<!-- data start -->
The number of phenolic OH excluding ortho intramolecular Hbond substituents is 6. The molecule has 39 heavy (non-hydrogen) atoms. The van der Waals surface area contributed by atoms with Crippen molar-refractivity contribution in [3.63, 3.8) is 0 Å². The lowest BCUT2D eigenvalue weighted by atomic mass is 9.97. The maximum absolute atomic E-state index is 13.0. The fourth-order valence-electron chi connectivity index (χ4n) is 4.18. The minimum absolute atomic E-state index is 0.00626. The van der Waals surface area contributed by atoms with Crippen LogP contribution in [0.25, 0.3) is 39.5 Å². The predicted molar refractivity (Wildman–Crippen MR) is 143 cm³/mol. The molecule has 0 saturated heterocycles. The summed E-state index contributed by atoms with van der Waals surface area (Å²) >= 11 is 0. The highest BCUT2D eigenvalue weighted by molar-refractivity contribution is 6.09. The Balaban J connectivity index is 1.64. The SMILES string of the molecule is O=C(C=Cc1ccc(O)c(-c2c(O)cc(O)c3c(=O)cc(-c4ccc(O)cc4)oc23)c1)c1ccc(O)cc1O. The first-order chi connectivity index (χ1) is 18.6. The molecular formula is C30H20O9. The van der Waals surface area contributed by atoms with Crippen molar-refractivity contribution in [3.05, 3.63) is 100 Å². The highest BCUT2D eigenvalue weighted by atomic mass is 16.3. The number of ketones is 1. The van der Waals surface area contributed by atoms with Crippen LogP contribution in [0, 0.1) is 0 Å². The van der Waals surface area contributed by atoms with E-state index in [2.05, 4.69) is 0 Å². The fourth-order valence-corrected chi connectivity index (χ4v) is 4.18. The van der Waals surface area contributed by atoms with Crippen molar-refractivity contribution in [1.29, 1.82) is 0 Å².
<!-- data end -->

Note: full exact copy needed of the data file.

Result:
The number of phenolic OH excluding ortho intramolecular Hbond substituents is 6. The molecule has 39 heavy (non-hydrogen) atoms. The van der Waals surface area contributed by atoms with Crippen molar-refractivity contribution in [3.63, 3.8) is 0 Å². The lowest BCUT2D eigenvalue weighted by atomic mass is 9.97. The maximum absolute atomic E-state index is 13.0. The fourth-order valence-electron chi connectivity index (χ4n) is 4.18. The minimum absolute atomic E-state index is 0.00626. The van der Waals surface area contributed by atoms with Crippen LogP contribution in [0.25, 0.3) is 39.5 Å². The predicted molar refractivity (Wildman–Crippen MR) is 143 cm³/mol. The molecule has 0 saturated heterocycles. The summed E-state index contributed by atoms with van der Waals surface area (Å²) >= 11 is 0. The highest BCUT2D eigenvalue weighted by molar-refractivity contribution is 6.09. The Balaban J connectivity index is 1.64. The SMILES string of the molecule is O=C(C=Cc1ccc(O)c(-c2c(O)cc(O)c3c(=O)cc(-c4ccc(O)cc4)oc23)c1)c1ccc(O)cc1O. The first-order chi connectivity index (χ1) is 18.6. The molecular formula is C30H20O9. The van der Waals surface area contributed by atoms with Crippen molar-refractivity contribution in [3.05, 3.63) is 100 Å². The highest BCUT2D eigenvalue weighted by atomic mass is 16.3. The number of ketones is 1. The van der Waals surface area contributed by atoms with Crippen LogP contribution in [0, 0.1) is 0 Å². The van der Waals surface area contributed by atoms with E-state index in [2.05, 4.69) is 0 Å². The fourth-order valence-corrected chi connectivity index (χ4v) is 4.18. The van der Waals surface area contributed by atoms with Crippen molar-refractivity contribution in [1.29, 1.82) is 0 Å².